LINCOLN – The fungus known to cause white-nose syndrome (WNS) in hibernating bats, a disease that has decimated bat populations in the United States and Canada, was recently discovered for the first time in Nebraska.
The fungus Pseudogymnoascus destructans – or P. destructans – was detected in samples sent to researchers at the University of California, Santa Cruz for testing. The samples were collected in 2015 from bats hibernating in a mine in Cass County in eastern Nebraska. Northern long-eared bats, tri-colored bats and big brown bats tested positive for the fungus.
WNS has killed more than six million bats in North America since it was first discovered in New York in 2007. In some states, winter bat numbers have declined by more than 90 percent. Since it was first detected, WNS has been confirmed in 26 states and five Canadian provinces. The fungus has been detected in four additional states, including Nebraska.
“While the presence of the fungus is disappointing, it is not surprising,” said Mike Fritz, Natural Heritage zoologist with the Nebraska Game and Parks Commission. “With the fungus being present in states around us and the migratory nature of bats, it was probably only a matter of time before it was documented in Nebraska.
“Although the fungus has been found in Nebraska, the signs of WNS – white fungal growth on the nose and lesions on the wings – have not yet been observed on any bats in the state,” he said.
Recent studies have shown that the value of insect control by bats to agriculture is worth several billion dollars annually. This value includes reduced crop loss to insect pests, reduced spread of crop diseases and reduced need for pesticide application.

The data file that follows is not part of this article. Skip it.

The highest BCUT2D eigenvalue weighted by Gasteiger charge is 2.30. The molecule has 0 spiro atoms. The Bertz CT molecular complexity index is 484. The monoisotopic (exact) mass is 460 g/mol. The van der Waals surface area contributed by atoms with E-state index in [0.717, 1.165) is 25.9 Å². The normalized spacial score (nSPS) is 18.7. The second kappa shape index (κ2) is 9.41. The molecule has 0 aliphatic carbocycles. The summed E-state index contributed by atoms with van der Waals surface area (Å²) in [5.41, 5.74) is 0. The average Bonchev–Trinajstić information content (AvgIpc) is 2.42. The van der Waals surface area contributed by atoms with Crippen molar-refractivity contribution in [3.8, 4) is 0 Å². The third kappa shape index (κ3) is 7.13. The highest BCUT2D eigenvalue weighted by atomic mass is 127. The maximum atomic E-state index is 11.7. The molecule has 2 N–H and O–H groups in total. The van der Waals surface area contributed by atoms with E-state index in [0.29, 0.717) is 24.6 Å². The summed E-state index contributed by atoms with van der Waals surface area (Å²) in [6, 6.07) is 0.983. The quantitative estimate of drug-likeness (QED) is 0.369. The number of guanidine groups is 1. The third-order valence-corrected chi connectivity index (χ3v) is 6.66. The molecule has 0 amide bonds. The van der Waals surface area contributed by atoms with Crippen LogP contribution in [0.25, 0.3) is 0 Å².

WNS does not infect humans and is only known to affect cave-hibernating bats. The fungus thrives in cold, humid environments and invades the skin of bats, disrupting their hibernating behavior and depleting their fat stores.
“There is no cure for white-nose syndrome, “said Jeremy Coleman, National White-nose Syndrome Coordinator for the U.S. Fish and Wildlife Service. “But researchers are studying several potential treatments that show promise for controlling the fungus and reducing impacts of the disease on bats.” These include bacteria and fungi that inhibit the growth of P. destructans, environmental manipulations, genetic modifications to reduce the virulence of the fungus, vaccines and other biologically-based anti-fungal compounds.
Researchers from the Commission, University of Nebraska-Lincoln, University of Nebraska-Omaha and University of Nebraska-Kearney began monitoring mines for the fungus in 2014. Researchers are asking for landowners’ help in locating and accessing mines for tracking the spread of the fungus. Those with knowledge of such sites are asked to contact Fritz at 402-471-5419.
For more information about WNS, visit: whitenosesyndrome.org/, or contact Fritz at the Commission or Bob Harms of the U.S. Fish and Wildlife Service at 308-382-6468, extension 208.
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